The idea behind this approach is simple. First, we compose the characteristic vector from all the descriptors we can compute. Then, we define the maximum length of the optimal subset, i.e., the input vector we shall actually use during modeling. As is mentioned in Section 9.7, there is always some threshold beyond which an inaease in the dimensionality of the input vector decreases the predictive power of the model. Note that the correlation coefficient will always be improved with an increase in the input vector dimensionality. [Pg.218]

The Kohonen network or self-organizing map (SOM) was developed by Teuvo Kohonen [11]. It can be used to classify a set of input vectors according to their similarity. The result of such a network is usually a two-dimensional map. Thus, the Kohonen network is a method for projecting objects from a multidimensional space into a two-dimensional space. This projection keeps the topology of the multidimensional space, i.e., points which are close to one another in the multidimensional space are neighbors in the two-dimensional space as well. An advantage of this method is that the results of such a mapping can easily be visualized. [Pg.456]

An input vector is fed into the network and that neuron is determined whose weights are most similar to the input data vector. [Pg.456]

The architecture of a counter-propagation network resembles that of a Kohonen network, but in addition to the cubic Kohonen layer (input layer) it has an additional layer, the output layer. Thus, an input object consists of two parts, the m-dimeiisional input vector (just as for a Kohonen network) plus a second k-dimensional vector with the properties for the object. [Pg.459]

typical problem for a Boltzman Machine is to obtain a set of weights such that the states of the visible neurons take on some desired probability distribution. For example, the task may he to teach the net to learn that the first component of an Ai-component input vector has value +1 40% of the time. To accompli.sh this, a Boltzman Machine uses the familiar gradient-descent technique, but not on the energy of the net instead, it maximizes the relative entropy of the system. [Pg.534]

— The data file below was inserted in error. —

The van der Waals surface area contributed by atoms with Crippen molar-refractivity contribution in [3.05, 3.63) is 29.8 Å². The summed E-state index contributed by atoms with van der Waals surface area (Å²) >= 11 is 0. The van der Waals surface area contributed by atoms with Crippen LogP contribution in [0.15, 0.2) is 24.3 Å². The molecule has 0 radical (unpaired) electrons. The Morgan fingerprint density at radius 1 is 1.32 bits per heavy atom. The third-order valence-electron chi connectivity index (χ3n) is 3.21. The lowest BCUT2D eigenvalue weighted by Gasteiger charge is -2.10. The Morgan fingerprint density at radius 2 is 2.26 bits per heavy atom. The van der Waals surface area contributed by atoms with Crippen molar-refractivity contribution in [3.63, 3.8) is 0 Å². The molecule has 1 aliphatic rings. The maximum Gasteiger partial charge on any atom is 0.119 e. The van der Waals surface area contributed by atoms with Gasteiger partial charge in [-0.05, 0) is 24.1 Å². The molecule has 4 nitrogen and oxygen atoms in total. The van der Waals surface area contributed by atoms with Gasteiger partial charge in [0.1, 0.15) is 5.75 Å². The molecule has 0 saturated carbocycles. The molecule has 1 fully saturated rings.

Fig. 34.20. ITTFA projection of the input vector iii in the PC-space gives out]. A new input target in2 is obtained by adapting outi to specific constraints. in2 projected in the PC-space gives out2. |

There exist many different types of ART. The variant ARTl is the original Grossberg algorithm. It allows only binary input vectors. ART2 allows also continuous input. It is the basic variant of this type that we will describe. [Pg.693]

The first input vector is copied into the weight vector of the first unit, which becomes now an active unit. [Pg.693]

For the next input vector the similarity, p,, with the weight vector, W , of each active unit, k is calculated ... [Pg.693]

The similarity between x, and the winning unit is compared with a threshold value, p, in the range from zero to one. When p, < P the input pattern, x, is not considered to fall into the existing class. It is decided that a so-called novelty is detected and the input vector is copied into one of the unused dummy units. Otherwise the input pattern, x, is considered to fall into the existing class (to resonate with it). A large p will result in many novelties, thus many small clusters. A small p results in few novelties and thus in a few large clusters. [Pg.694]

The choice of the objective function is very important, as it dictates not only the values of the parameters but also their statistical properties. We may encounter two broad estimation cases. Explicit estimation refers to situations where the output vector is expressed as an explicit function of the input vector and the parameters. Implicit estimation refers to algebraic models in which output and input vector are related through an implicit function. [Pg.14]